"Promise me that when your soldiers come," whispered Rahab huskily, "they will spare me and my family—and I will hide you."
Under a mass of dried flax stalks piled on the roof, Rahab hid the two Israelites, while she lied to the blaspheming soldiers at the door. Yes, she admitted, two men answering the descriptions had been in her house. But now they were gone. Better hurry on into the city and find them. And she chuckled when they believed her and darted off into the narrow and coiling streets.
As soon as it was safe the young spies came down from the roof to thank her, but Rahab was still intent upon her bargain.
"Give me a token that we shall be unharmed," she urged, "since I have shown you kindness."
What token? One spy lifted from the sleeve of her dress a scarlet cord.
"Place this around your window," he told her. "Our soldiers will know to look for it. And you will be protected."
Then, and not before, between the dark and the daylight, Rahab let the men down from the wall by a rope. Their bargain was faithfully kept by the troops of Joshua. When the city of Jericho was reduced to cinders and hot ashes, only Rahab the harlot and her kinsfolk were spared.
But that rescue was to be possible only after an extraordinary act of faith by the Israelites, and the fulfillment of one of God’s most remarkable promises.
The plans for invasion were started as soon as the two elated spies returned from the house of the harlot and made their report.
"Certainly, the country is ours for the taking," they said. "We know that the people faint because of us!"
Joshua, too, felt the thrill of conviction. He gave orders for an early march in the morning. Moreover, the Voice had already given him mysterious instructions—the strangest orders ever received by a besieging commander, before or since. Only a man who placed complete trust in God could have accepted such advice. But Joshua, stout-hearted in his faith, took the Voice seriously, literally, and proceeded to carry out the orders.
The people followed him, heading westward for the riverbank. The Ark of the Covenant was borne by the Levites in advance of all the others by many rods, a fixed distance of holiness. Ahead of the men of war, went the women and the elders, and the wide-spreading flocks and herds. The impressive procession reached the brink of the flooded Jordan at nightfall.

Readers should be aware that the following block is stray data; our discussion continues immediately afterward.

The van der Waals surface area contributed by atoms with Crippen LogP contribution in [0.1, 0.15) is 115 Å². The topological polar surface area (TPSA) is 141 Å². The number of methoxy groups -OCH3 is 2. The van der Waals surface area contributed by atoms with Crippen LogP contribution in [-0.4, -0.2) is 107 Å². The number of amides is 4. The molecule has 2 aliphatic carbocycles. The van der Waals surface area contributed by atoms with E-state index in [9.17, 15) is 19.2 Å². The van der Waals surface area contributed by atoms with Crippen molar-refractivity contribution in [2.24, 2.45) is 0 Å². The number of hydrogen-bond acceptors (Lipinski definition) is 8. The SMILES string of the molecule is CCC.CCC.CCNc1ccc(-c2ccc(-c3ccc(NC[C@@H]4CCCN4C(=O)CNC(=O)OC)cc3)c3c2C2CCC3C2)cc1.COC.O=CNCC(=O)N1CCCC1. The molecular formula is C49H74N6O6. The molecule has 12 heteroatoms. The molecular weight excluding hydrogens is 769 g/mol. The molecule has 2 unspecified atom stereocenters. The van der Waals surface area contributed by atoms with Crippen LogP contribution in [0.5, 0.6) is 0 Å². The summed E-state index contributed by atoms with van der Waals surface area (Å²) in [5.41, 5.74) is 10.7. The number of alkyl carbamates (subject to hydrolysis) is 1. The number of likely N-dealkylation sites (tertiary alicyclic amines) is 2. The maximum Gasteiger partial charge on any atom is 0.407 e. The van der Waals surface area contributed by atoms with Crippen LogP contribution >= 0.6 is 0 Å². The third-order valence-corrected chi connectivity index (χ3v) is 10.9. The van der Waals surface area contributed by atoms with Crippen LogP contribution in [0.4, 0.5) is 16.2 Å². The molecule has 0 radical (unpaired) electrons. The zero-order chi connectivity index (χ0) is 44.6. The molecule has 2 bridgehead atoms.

But there the swift turbulent water, spilling over the banks, gave them pause.
"How shall we cross? Where is the ford?"
"Tomorrow the Lord will do wonders," Joshua promised. "The living God is among you, and without fail He will drive out from before you the Canaanites, the Hittites, the Hivites."
At sunrise priests bearing the Ark set their feet in the Jordan. And suddenly its rushing waters seemed to cease, to flow no more, backing up its arrested mass to the north and remaining solid and unmoving, while dry land appeared for the children of Israel to cross over in safety. To commemorate this act of God, so like that of the Red Sea passage 40 years before, twice twelve stones were selected by representative men of the tribes. The dozens of holy rocks were heaped up, one pile in the river at the feet of the priests, and the other twelve set up in Gilgal, where they encamped on the other side, memorials to God’s power.
This was a strange and brooding time in the career of Joshua and all the Israelites, a time of wonder and an imminent impression of greater wonders to come. How was it that there fell from the sky no more of the manna on which they had come to depend? No more manna could mean only that they would need it no more; they were at the threshold of a land overflowing with bounty. It must be so! And who was the stranger with drawn sword?
Joshua had never heard or seen such a creature before. Yet one night, all of a sudden, there he was, undeniably, blade uplifted and glittering in the moonlight, on Joshua’s lonely stroll.
"Are you for us, or for our adversaries?" challenged Joshua.
"As captain of the host of the Lord am I now come," said the stranger, and Joshua knew by the very accent of the voice that this was a supernatural visitor whose tones were like echoes of the Voice of God. At once Joshua prostrated himself.